by Francesco Anselmo, Lighting Designer at Arup in London

Can we imagine a house without windows? Probably not, yet we don’t seem to mind spending most of our lives in artificial environments, working, studying, meeting, shopping deep inside buildings where air and light are crafted by machines to create the most uniform and stable conditions.

We’ve strived to create the perfectly stable environment at work to avoid dis-tractions and enhance productivity. These conditions are sanctified by design recommendations, building regulations and energy codes, which have been put together, in bona fide and with the best intentions, to improve living and working conditions and environmental footprints. Yet the most basic rule of providing natural light for all is seldom applied and perceived as conflicting with energyefficient design.

Artificial, electric light is efficient and cheap. With it, we humans have conquered the night. With it, we can extinguish the darkness lurking inside the deepest rooms. With it, we are witnessing the transformation of our cities into denser environments with ever larger and deeper buildings designed to maximise economic profit whilst preserving energy, therefore keeping solar radiation out.

Views out increase the value of a property, so glass surfaces have become pervasive. But does a fully glazed facade mean more daylight? Fully glazed facades must still keep the heat out, transforming glass into a highly technical material capable of reflecting more sunlight and solar heat, sometimes even with negative effects on the neighbouring environment. Fully glazed facades must minimise glare, and typically include add-on manual shading devices that are typically deployed and forgotten in the down position.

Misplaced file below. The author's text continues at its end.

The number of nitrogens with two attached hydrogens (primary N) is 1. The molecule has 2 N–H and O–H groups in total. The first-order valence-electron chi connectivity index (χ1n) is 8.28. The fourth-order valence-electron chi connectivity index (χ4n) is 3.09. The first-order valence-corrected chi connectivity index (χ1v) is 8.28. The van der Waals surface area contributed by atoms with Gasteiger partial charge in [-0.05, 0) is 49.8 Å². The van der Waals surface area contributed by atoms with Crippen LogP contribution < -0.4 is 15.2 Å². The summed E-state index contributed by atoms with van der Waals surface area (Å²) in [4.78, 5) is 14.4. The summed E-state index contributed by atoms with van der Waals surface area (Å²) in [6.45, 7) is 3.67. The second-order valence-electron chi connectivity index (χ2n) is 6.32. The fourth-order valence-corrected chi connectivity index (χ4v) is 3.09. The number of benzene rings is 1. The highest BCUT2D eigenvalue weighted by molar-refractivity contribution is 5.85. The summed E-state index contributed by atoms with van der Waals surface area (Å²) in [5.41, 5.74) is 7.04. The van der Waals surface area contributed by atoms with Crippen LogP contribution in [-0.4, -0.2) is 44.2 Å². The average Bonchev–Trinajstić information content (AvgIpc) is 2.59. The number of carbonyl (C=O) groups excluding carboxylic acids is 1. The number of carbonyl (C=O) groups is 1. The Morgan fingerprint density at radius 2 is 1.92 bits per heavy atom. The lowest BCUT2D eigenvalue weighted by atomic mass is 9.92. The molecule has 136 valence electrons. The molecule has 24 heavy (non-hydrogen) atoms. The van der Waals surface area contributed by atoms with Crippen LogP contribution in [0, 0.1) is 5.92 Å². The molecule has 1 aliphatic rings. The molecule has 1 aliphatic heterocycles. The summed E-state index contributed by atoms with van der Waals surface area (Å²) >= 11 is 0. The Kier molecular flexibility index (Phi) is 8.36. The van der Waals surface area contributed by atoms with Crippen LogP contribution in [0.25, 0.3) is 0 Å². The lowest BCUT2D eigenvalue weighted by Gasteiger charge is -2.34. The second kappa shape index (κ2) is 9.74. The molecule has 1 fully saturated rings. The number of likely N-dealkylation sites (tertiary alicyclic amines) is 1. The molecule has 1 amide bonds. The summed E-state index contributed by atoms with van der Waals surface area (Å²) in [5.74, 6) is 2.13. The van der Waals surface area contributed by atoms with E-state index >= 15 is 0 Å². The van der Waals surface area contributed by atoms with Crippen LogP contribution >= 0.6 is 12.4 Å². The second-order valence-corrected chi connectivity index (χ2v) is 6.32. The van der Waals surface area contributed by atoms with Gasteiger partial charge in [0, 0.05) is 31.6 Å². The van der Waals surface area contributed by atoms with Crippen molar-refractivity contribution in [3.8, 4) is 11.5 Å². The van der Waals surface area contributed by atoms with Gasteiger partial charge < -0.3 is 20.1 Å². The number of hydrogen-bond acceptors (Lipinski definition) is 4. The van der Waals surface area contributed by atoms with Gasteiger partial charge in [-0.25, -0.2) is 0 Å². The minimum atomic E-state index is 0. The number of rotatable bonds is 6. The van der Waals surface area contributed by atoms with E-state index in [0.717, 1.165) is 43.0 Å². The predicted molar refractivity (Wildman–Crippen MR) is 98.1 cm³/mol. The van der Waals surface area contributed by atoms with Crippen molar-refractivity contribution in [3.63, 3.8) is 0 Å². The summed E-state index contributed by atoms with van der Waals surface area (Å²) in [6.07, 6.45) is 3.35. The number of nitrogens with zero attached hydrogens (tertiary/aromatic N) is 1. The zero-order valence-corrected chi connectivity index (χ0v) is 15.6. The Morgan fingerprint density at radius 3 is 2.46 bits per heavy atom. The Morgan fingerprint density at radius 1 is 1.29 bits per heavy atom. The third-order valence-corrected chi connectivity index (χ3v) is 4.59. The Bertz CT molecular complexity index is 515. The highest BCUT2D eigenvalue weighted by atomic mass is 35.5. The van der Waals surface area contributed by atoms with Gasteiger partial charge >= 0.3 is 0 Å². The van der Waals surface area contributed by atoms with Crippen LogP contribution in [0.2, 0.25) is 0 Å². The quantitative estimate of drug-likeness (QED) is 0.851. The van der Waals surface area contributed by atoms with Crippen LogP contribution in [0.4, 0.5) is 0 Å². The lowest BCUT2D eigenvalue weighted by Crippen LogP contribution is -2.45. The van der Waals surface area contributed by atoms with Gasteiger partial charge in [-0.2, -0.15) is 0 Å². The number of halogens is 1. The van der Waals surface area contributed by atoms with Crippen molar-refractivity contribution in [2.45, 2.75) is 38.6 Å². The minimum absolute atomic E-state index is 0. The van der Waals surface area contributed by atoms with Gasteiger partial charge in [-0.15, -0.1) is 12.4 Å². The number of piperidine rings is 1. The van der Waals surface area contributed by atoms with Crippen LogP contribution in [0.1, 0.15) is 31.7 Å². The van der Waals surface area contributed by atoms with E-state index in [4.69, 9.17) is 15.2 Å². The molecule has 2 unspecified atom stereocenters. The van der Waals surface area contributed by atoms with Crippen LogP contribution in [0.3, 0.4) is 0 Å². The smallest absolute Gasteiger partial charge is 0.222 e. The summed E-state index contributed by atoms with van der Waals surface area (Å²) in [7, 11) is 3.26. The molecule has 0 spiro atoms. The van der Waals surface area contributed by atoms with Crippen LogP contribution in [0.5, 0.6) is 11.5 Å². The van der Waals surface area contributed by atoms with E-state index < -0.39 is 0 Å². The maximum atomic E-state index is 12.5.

Sunlight seems to have become the worst offender, even in cloudy and cold countries. But we have forgotten that this is the light we have evolved with, the light that has shaped life on Earth and that sustains it day after day. The light that, when filtered through the canopy of a forest, creates the most perfect environment we have known for millions of years. But it is also the very environment we have just started to reject because of our current social, political and economic infrastructure, which makes us migrate at increasingly faster speed to the megacities of the 21st century.

“The challenge is to rediscover how the path of the sun shapes our life and experience, and apply this lesson to urban planning and building design from first principles.”

The challenge for new generations of building designers is to think about the human sensorial experience and the fundamental role that sunlight has had in shaping our early cities and buildings. The challenge is to rediscover how the path of the sun shapes our life and experience, and apply this lesson to urban planning and building design from first principles. Design with sunlight first.

Francesco Anselmo is a Senior Lighting Designer at Arup in London, where he has specialised in numerical simulation and visualisation systems and develops computer tools for lighting design, building simulation and interaction design. He holds a PhD in Environmental Physics and a degree in architectural engineering.

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